Women in STEM: Gabby

Immunology PhD Student Gabby

My sixth guest is the incredible immunologist, dog lover, fashion passionate (and much more), Gabby.

Hi gablovestcells! First of all would you like to tell us something about you?

Hi!  My name is Gabby Huizinga and I am a 22 year old scientist originally from Wyoming, Michigan, USA.  I obtained my B.S. in Microbiology with an additional major in Genomics and Molecular Genetics from Michigan State University in May 2019.  I am currently a 1st year PhD student in Immunology at the University of Michigan, which I started in August 2019.

When did you start your YouTube and Instagram accounts? How did you get the idea?

I actually started my YouTube channel in high school where I focused more on beauty and fashion videos. As I matured through college, I started enjoying posting vlogs and lifestyle videos. Now in graduate school I hope to continue posting vlogs to show what the life of a scientist is really like, as well as posting videos about planning, goal setting, and life in academia. Eventually I may also post some beauty or fashion videos again because it is also fun to be creative in that space.

For my Instagram, my account actually started off as a planning/note taking inspiration account. Some of my old posts are still available if you are curious. I found that my followers started to become more curious about my undergrad research projects, so I started posting more of that content. Eventually I changed my planning/note taking style, so I decided to take the plunge and become a full science communication account.  I had no idea that this wonderful Instagram community existed and I’m so happy I found it!

Can you tell us something about how you balance work and private life? 

My dog really helps me balance my work and my private life. I know that I can’t stay in lab for longer than 9 hours at a time because he needs to be fed or let out. He helps me stay efficient in the lab and prioritize what needs to be done. When I’m at home, he is the BEST study buddy.  He will curl up next to me while I read, write, analyze data, and study for exams. He is also great about telling me when I need to take a break and we’ll play, take a walk, or head over to the dog park.  My dog makes sure that I get out and exercise and laugh every day and I am so thankful for him.

During your University studies how many women were in course? Why in your opinion?

During my bachelors I think my classes were about 50/50 women/men. Michigan State is home to two medical schools, a veterinary school, and a nursing school, so I think there were a lot of successful women in STEM around to guide us and keep us interested in science even when it got tough

In my 1st year cohort, we have 3 men and 3 women!  University of Michigan has a lot of student organizations aimed at getting young girls and underrepresented minorities interested in science.  I know that was one of the things I found appealing about the program and I think the other girls also felt that.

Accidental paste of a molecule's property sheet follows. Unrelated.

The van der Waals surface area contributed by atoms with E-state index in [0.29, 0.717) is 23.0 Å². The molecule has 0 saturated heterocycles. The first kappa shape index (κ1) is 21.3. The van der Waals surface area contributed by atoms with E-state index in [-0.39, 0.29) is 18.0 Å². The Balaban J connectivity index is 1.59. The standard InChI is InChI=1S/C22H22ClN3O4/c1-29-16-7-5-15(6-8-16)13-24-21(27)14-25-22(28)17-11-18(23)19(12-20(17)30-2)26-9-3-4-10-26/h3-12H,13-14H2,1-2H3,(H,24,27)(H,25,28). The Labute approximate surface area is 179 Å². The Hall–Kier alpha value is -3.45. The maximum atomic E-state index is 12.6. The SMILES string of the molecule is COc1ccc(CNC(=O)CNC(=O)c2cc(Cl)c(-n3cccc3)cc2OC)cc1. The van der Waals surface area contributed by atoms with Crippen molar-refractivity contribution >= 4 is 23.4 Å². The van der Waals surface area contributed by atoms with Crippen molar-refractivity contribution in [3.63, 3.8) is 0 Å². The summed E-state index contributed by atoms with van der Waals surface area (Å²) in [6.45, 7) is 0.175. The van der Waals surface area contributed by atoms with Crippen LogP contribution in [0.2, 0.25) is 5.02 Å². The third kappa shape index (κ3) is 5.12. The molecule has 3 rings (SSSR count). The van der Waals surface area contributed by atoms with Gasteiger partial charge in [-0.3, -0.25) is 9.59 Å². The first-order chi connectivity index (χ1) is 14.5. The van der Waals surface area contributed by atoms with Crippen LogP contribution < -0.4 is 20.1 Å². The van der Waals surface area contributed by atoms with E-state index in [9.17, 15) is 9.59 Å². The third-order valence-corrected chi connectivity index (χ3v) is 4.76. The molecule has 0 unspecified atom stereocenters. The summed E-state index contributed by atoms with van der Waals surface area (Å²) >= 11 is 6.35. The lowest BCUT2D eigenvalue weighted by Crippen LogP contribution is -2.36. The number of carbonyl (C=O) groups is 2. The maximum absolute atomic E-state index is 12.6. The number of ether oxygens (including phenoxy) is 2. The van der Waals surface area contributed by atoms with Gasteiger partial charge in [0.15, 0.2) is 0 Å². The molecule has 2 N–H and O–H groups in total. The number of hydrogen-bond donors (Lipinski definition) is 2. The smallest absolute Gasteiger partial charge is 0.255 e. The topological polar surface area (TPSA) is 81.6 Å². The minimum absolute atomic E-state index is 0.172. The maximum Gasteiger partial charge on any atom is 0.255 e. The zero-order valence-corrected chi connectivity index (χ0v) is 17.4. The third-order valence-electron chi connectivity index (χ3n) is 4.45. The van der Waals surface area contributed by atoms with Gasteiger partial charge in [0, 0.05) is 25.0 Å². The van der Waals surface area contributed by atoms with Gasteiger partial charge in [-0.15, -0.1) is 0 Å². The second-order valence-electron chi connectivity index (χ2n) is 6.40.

Have you ever felt harassed or being kept apart as a scholar because you are a woman?

Honestly, no. I’ve been very fortunate to have amazing mentors that have uplifted me and inspired me and I hope this continues throughout my graduate education.

How did you became passionate about science? 

I became interested in science when I was in elementary school when I wanted to become a veterinarian. Throughout middle school and high school I volunteered at a local veterinary clinic and a cat shelter. In undergrad I was a part of the Pre-Veterinary Medical Association and attended seminars and workshops aimed for future veterinary professionals. I was extremely interested in medicine and how the body works.  When I was starting to think about ways to improve my future vet school application, I knew immediately that I wanted to try research. I’d always been curious about how a lab actually works and how research gets done. 

After that first summer of my research project, I knew that a PhD was the right path for me. There was always something new in the lab to do every day, more papers to read, new techniques to learn, and with each new piece of data I was able to ask more questions.  It was unlike anything I’d experienced in my veterinary experience.  That following year I started to really get involved in the research community at Michigan State and now I’m here!

Would you like to talk briefly about your job?

I can talk a little bit about it!  In my program we do anywhere from 3-5 research rotations in different labs before we start on our thesis lab.  I’m planning to do 3 rotations and I think after that I’ll be able to decide on my thesis lab.  Last semester I rotated through two labs: one studied chronic obstructive pulmonary disease (COPD) and the other studied immunometabolism in adipose tissue.  My current research rotation focuses on lung immunobiology and my rotation project is looking at MRSA infections in obese, diabetic mice.  Overall my research interests are in host-pathogen interactions and translational immunology, so my thesis project will likely involve those two factors.

Thank you so much for your time. Lastly, can you give any advice to girls interested in stem?

Thank you so much for having me!  My advice is simply to go for it.  Try out anything you find interesting!  I had no idea how much I would love research until I tried it and now I can’t imagine being anywhere else.

Gabby on YouTube: https://www.youtube.com/c/GabbyHuizinga

Gabby on Instagram: https://www.instagram.com/gablovestcells/

Published by Martina Bodner

Biotechnologist, PhD Candidate in Food Chemistry, Science Teacher, STEM and autism advocate, mother.

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